Leicester welcomes its world-changing Future 50 researchers

The next generation of world-changing researchers was given a warm welcome by the University of Leicester this week. 

Building on the success of its £9m investment in 100 new researchers in November 2021, the University committed a further £5.5m for 50 more funded doctoral opportunities to commence this academic year. 

The latest cohort of researchers, dubbed the Future 50, attended an official welcome event on campus, on Thursday 30 November. 

The researchers work across all three of the University’s Colleges, and its five interdisciplinary Research Institutes: Digital Culture; Environmental Futures; Precision Health; Space; and Structural and Chemical Biology. 

Their research spans a huge breadth of topics. 

Shelby Navone (34) will conduct research aimed at improving inclusivity and accessibility for disabled and neurodivergent people in digital performance and culture. 

She said: “The sector, which includes museums, still has countless gaps where improvements need to be made to make them inclusive and accessible for all. The industry is fired up to make these improvements and I hope my research will help to find a way to implement some of them.” 

Shelby added: “Getting a F50 scholarship feels like all the pieces of my life are coming together. To be at the University of Leicester, in the Institute for Digital Culture, with the Museum Studies academic team supporting me, I feel like we are a powerhouse, ready to make a difference to people’s lives.”  

School of Computing and Mathematical Sciences researcher, Giorgie Goiati (26), will spend the next three-and-a-half years exploring how to create an effective real-time system to enable people with autism to interact with their own thinking through music. 

He said: “I use a headset to monitor their brainwaves, which I then run through artificial intelligence software which translates them into music. 

“Preliminary work has shown that subjects have been excited to see how their thoughts have been interpreted into music. I hope the research will help them to understand the challenges they face in life. It’s quite exciting to bring technical innovation and human impact together in this way.”  

Pictured from left: Giorgie Goiati, Shelby Navone, Sharon Freeman and Monika Akstinaite.

Sharon Freeman (51) has put her career in education on hold to investigate how to empower refugees to capitalise on their skills, while they are learning English.

She said: “When refugees arrive in the UK and spend time on ESOL English language courses, it’s like they are silenced. They are viewed purely as ‘just’ refugees, but many come with skills, professions and qualifications. It might take them five years or more to finally be able to converse comfortably in English and that’s when those skills are often put to use, so there’s a real need for them to be able to capitalise on their skills much, much earlier.”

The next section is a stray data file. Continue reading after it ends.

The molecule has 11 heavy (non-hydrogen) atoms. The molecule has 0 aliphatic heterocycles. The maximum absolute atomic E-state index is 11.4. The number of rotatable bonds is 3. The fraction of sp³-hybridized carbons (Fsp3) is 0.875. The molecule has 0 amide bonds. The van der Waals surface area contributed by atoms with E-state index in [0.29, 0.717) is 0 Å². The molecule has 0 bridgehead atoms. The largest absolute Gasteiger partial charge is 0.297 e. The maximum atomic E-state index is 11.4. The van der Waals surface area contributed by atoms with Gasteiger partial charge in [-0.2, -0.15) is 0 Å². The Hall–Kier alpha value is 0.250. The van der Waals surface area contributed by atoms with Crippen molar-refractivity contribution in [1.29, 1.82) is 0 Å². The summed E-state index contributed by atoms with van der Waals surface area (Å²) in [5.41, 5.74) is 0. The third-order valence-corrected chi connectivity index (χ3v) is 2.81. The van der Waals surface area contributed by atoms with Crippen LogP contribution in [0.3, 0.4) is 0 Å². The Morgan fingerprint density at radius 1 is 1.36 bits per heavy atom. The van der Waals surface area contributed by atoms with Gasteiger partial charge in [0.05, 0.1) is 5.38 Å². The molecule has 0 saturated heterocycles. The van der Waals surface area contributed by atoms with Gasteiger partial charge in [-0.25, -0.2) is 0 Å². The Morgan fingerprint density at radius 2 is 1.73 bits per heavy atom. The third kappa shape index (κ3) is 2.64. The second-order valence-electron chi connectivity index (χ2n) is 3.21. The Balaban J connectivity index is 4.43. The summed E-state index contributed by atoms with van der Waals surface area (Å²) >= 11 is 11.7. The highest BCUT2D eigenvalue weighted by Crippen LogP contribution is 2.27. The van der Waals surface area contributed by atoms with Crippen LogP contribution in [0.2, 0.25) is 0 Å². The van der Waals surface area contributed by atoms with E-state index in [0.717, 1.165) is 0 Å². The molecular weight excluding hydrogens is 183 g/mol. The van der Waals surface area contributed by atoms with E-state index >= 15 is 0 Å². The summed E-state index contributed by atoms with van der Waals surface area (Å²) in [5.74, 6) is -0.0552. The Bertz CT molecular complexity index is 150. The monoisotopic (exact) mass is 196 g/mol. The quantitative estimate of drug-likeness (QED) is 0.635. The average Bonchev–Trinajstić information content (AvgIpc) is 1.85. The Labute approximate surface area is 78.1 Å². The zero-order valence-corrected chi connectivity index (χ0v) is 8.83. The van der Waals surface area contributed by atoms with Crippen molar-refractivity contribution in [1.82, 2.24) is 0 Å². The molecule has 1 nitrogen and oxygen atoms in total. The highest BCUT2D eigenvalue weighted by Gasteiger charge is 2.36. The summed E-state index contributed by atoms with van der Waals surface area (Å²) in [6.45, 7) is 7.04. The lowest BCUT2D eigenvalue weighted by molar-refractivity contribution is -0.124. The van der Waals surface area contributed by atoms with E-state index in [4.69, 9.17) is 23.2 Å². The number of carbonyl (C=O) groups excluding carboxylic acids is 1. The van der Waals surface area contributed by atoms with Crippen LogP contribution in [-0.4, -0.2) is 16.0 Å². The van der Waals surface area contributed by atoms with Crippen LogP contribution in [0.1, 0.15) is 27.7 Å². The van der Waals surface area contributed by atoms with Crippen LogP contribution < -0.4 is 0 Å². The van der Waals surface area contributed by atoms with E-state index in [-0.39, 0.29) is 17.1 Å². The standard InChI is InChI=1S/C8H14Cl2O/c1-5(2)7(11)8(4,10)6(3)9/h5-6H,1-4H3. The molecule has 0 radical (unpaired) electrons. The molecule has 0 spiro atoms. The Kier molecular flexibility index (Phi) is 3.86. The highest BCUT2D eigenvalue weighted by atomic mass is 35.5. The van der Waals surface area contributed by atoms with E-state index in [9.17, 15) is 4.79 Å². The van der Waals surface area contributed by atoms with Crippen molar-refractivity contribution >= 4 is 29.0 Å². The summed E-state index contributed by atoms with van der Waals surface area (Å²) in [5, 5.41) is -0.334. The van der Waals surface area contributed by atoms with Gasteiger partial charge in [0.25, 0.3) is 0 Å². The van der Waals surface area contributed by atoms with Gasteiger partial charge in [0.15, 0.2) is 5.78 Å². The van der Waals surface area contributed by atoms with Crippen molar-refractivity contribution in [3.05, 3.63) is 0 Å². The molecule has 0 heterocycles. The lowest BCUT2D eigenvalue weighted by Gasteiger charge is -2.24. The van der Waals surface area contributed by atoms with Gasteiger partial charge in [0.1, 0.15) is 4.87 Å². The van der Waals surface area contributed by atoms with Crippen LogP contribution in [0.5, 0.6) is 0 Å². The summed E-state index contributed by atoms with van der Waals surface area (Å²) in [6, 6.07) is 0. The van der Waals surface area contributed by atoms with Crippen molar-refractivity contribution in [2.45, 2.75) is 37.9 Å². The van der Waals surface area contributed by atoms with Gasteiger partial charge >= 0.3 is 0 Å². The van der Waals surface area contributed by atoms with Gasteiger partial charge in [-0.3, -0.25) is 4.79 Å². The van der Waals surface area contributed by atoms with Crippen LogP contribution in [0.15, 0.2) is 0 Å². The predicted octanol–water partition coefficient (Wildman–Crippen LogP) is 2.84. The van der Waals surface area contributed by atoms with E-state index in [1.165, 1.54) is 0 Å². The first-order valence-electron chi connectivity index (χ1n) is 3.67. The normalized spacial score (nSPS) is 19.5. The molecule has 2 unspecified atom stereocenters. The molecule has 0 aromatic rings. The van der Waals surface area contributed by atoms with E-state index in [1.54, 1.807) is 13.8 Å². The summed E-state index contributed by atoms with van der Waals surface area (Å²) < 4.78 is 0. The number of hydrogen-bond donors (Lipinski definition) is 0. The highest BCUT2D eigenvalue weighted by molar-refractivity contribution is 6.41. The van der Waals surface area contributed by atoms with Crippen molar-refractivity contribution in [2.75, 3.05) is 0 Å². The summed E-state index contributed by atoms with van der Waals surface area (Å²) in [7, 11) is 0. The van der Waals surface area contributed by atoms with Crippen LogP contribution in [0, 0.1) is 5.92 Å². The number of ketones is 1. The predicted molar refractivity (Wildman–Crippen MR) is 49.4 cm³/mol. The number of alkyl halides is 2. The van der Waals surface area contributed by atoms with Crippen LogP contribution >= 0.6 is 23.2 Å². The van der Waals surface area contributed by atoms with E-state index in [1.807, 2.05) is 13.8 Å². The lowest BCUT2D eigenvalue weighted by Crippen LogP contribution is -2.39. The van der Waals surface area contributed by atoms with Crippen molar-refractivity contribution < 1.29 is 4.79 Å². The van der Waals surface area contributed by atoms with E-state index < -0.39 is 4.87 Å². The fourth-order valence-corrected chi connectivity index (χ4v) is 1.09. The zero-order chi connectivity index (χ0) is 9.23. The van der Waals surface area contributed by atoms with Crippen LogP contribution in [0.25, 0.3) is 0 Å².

School of Chemistry researcher, Monika Akstinaite (22), is investigating single atom catalysts that have an immensely mild effect on the environment. She hopes the work will lead to the chemical, energy and pharmaceutical industries benefiting from more sustainable and cost-effective processes.

She said: “I am the first to do a PhD in my family and I see this as an exciting opportunity. I completed my undergraduate and masters here at Leicester, which was a challenge in the first semester as, coming from Lithuania, English isn’t my first language. But I made new friends and had amazing support from the academic staff, and I can now say Leicester is an incredibly inclusive and supportive university for international students. To secure a F50 scholarship is an honour and a dream come true.”

The Future 50 scholarships are central to the University's strategy, Citizens of Change: Our Second Century, which was launched in 2021 and seeks to reinforce and expand ambitious innovation, research and enterprise in Leicester over the next decade.

Professor Richard Thomas, Deputy Pro Vice-Chancellor for Research and Enterprise and Dean of the Doctoral College at the University of Leicester, said: “Nurturing the next generation of early career researchers is a key component of the University of Leicester’s world-leading research strategy.

“We recognise and value the huge contribution that postgraduate researchers make to our research environment, which is why we have built on our £9m investment in 2021 to bring new talent to Leicester.

“It was fantastic to see our Future 50 scholars gather for the first time at the welcome event. A particular source of pride is the diversity of the cohort: with 15 nationalities represented. The breadth of research projects they are embarking on is quite remarkable, and their work will bolster Leicester’s reputation as a research-intensive institution.”